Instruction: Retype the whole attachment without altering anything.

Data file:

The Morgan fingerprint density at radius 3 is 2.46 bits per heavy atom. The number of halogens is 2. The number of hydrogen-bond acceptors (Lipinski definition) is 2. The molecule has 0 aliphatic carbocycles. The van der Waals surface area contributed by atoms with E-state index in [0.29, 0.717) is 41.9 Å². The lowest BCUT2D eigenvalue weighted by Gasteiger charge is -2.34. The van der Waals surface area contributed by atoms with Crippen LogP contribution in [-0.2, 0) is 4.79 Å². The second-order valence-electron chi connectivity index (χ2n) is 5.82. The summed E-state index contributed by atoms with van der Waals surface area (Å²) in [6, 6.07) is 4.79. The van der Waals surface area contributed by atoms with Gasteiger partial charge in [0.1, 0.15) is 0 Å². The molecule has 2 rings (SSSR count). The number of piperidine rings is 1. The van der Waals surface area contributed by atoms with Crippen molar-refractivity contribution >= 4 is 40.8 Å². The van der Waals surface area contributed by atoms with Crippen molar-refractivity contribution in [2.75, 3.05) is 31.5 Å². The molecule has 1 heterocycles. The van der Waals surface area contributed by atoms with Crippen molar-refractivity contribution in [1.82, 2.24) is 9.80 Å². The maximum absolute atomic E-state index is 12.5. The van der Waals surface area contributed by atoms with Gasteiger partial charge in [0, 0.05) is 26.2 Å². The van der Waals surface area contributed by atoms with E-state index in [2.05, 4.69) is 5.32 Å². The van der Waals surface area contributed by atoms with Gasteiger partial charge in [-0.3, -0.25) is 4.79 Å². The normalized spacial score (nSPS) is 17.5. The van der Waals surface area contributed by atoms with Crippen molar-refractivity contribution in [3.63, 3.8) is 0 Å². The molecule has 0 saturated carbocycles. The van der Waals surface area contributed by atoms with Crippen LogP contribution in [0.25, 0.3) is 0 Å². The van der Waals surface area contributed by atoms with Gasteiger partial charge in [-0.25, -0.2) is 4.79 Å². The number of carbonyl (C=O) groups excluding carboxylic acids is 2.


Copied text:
The Morgan fingerprint density at radius 3 is 2.46 bits per heavy atom. The number of halogens is 2. The number of hydrogen-bond acceptors (Lipinski definition) is 2. The molecule has 0 aliphatic carbocycles. The van der Waals surface area contributed by atoms with E-state index in [0.29, 0.717) is 41.9 Å². The lowest BCUT2D eigenvalue weighted by Gasteiger charge is -2.34. The van der Waals surface area contributed by atoms with Crippen LogP contribution in [-0.2, 0) is 4.79 Å². The second-order valence-electron chi connectivity index (χ2n) is 5.82. The summed E-state index contributed by atoms with van der Waals surface area (Å²) in [6, 6.07) is 4.79. The van der Waals surface area contributed by atoms with Gasteiger partial charge in [0.1, 0.15) is 0 Å². The molecule has 2 rings (SSSR count). The number of piperidine rings is 1. The van der Waals surface area contributed by atoms with Crippen molar-refractivity contribution >= 4 is 40.8 Å². The van der Waals surface area contributed by atoms with Crippen molar-refractivity contribution in [2.75, 3.05) is 31.5 Å². The molecule has 1 heterocycles. The van der Waals surface area contributed by atoms with Crippen molar-refractivity contribution in [1.82, 2.24) is 9.80 Å². The maximum absolute atomic E-state index is 12.5. The van der Waals surface area contributed by atoms with Gasteiger partial charge in [0, 0.05) is 26.2 Å². The van der Waals surface area contributed by atoms with E-state index in [2.05, 4.69) is 5.32 Å². The van der Waals surface area contributed by atoms with Gasteiger partial charge in [-0.3, -0.25) is 4.79 Å². The normalized spacial score (nSPS) is 17.5. The van der Waals surface area contributed by atoms with Crippen molar-refractivity contribution in [3.63, 3.8) is 0 Å². The molecule has 0 saturated carbocycles. The van der Waals surface area contributed by atoms with Crippen LogP contribution in [0.25, 0.3) is 0 Å². The van der Waals surface area contributed by atoms with Gasteiger partial charge in [-0.25, -0.2) is 4.79 Å². The number of carbonyl (C=O) groups excluding carboxylic acids is 2.